The Buzz From The Worlds - Day 3
May 2, 2005
NO GOALIE CONTROVERSY Team USA coach Peter Laviolette has two goalies
who could be his No. 1 at the world tournament. Rick DiPietro got the
shutout in a 7-0 win over Slovenia on Sunday and Ty Conklin will
start Tuesday against Latvia.
But who gets the start against Canada on Thursday? Laviolette isn't
"That's the only thing I can do, just keep evaluating as we go along
here," says Laviolette. "Eventually I would like to come up with an
answer (about who is No. 1). That's not to say I will."
Conklin was in net last year when the United States won bronze in
Prague and Laviolette was the head coach.
"Ty's record is pretty amazing in a USA Hockey jersey. He is 8-1 in
his last 10 (international) starts," said Laviolette. "A lot of the
guys in that room played in front of Ty last year and they played
hard and they know how good he is. He was the goaltender of the
tournament and he deserves to be there."
Is Slovenia's Anze Kopitar Europe's version of Sidney Crosby?
Not according to Ken Holland, the GM of the Detroit Red Wings who is
the assistant GM here at the world championship.
"Sidney is in a class of his own," says Holland.
Kopitar is the top European available in the NHL draft, if and when
that happens. He won the Swedish junior league scoring title and is
pegged as a top-10 draft pick.
Kopitar took the game-opening faceoff against Mike Modano in the
tournament-opening game for both teams. The fact the Slovenes went
with a teenager speaks to the status he has in Slovenia's hockey
"He's a good player and he will go somewhere in the first round,"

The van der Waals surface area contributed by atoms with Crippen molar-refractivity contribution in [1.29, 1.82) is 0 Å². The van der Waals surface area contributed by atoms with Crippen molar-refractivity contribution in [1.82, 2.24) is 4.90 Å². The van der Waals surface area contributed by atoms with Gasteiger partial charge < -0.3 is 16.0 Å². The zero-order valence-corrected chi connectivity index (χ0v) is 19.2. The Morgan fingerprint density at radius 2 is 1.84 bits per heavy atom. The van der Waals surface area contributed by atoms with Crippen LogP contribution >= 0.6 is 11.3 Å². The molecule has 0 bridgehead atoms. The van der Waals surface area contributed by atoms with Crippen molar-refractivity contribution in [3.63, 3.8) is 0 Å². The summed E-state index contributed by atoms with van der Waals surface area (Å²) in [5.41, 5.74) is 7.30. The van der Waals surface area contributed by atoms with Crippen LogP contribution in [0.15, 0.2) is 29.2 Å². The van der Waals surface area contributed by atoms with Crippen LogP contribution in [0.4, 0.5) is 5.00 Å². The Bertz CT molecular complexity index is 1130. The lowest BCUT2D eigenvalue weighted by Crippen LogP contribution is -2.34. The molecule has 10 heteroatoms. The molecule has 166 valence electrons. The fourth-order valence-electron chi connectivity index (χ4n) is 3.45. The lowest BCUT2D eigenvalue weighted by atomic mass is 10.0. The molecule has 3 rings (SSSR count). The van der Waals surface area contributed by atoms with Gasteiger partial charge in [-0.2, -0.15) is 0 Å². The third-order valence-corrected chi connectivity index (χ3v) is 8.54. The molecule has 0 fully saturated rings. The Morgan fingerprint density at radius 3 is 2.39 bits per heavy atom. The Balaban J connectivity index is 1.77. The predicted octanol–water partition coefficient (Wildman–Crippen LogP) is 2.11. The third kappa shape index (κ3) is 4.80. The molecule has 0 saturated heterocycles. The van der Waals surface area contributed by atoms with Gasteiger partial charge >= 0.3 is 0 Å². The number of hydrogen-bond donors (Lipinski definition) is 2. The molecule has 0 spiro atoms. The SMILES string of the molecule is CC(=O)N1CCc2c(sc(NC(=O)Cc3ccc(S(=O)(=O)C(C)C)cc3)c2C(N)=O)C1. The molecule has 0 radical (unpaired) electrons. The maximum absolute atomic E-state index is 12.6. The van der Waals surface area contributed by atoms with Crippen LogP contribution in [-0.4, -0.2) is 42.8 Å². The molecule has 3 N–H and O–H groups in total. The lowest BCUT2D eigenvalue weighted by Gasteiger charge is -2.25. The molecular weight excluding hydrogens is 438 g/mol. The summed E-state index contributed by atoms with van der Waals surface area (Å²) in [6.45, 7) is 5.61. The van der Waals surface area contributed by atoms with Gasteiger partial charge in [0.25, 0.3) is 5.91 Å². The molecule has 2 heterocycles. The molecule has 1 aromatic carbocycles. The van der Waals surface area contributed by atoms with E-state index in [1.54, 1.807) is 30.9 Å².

says Holland, who watched Kopitar against the Americans. "The other
night when he had the puck - and he did not have the puck a lot - but
he did some good things. He has good hands and he seems to know what
to do with the puck.
"I didn't get the chance to see him with his peers and that is
obviously where he will do more. It will be tough for him to show a
lot on this tournament, especially against Canada and the United
States. Certainly at some point in time they will play teams in this
tournament they are on par with and maybe he will be able to use that
to show a little bit more."
SAFETY FIRST Canadian goalie Roberto Luongo knows changes are coming
for NHL goalies and as long as they don't compromise safety, he is
all for them.
"I am not against it, but as long as it stays within a reasonable
limit," says Luongo. "I am not aware of all the changes. I know a
little about them, but as long they changes are not out of hand and
they still maintain the safety of the goaltenders, I am not against
it. I want it to stay within a reasonable limit."
The NHL wants to make goalie equipment smaller, making some
netminders not look like a Michelin man.
Luongo got a chuckle when he saw newspaper pictures of the revamped
nets the NHL was thinking of trying to implement.
"Those were ridiculous," says Luongo. "I saw them, especially the
round ones, and I got a good chuckle."
REMEMBERS WELL The last time Joe Thornton played at the worlds was
2001 and everything was going fine until he broke a bone in his face
in an on-ice collision, knocking him out of action for the tournament.
"It is nice to come back and play. Scott Walker is my roommate and
he's the guy who hit me," says Thornton.
SEDINS, HOGLUND BENCHED Swedish coach Bengt-Ake Gustafsson has no
problem sitting players out if he thinks they don't deserve ice time.
He benched twins Daniel and Henrik Sedin for the third period against
Ukraine on Sunday night. Sweden won the game 3-2.
WANTS RED LINE OUT Detroit GM Ken Holland used to a strong proponent
of keeping the centre red line in the NHL but now he's all for
"I'd get rid of it," says Holland, without elaborating why he's
changed his mind.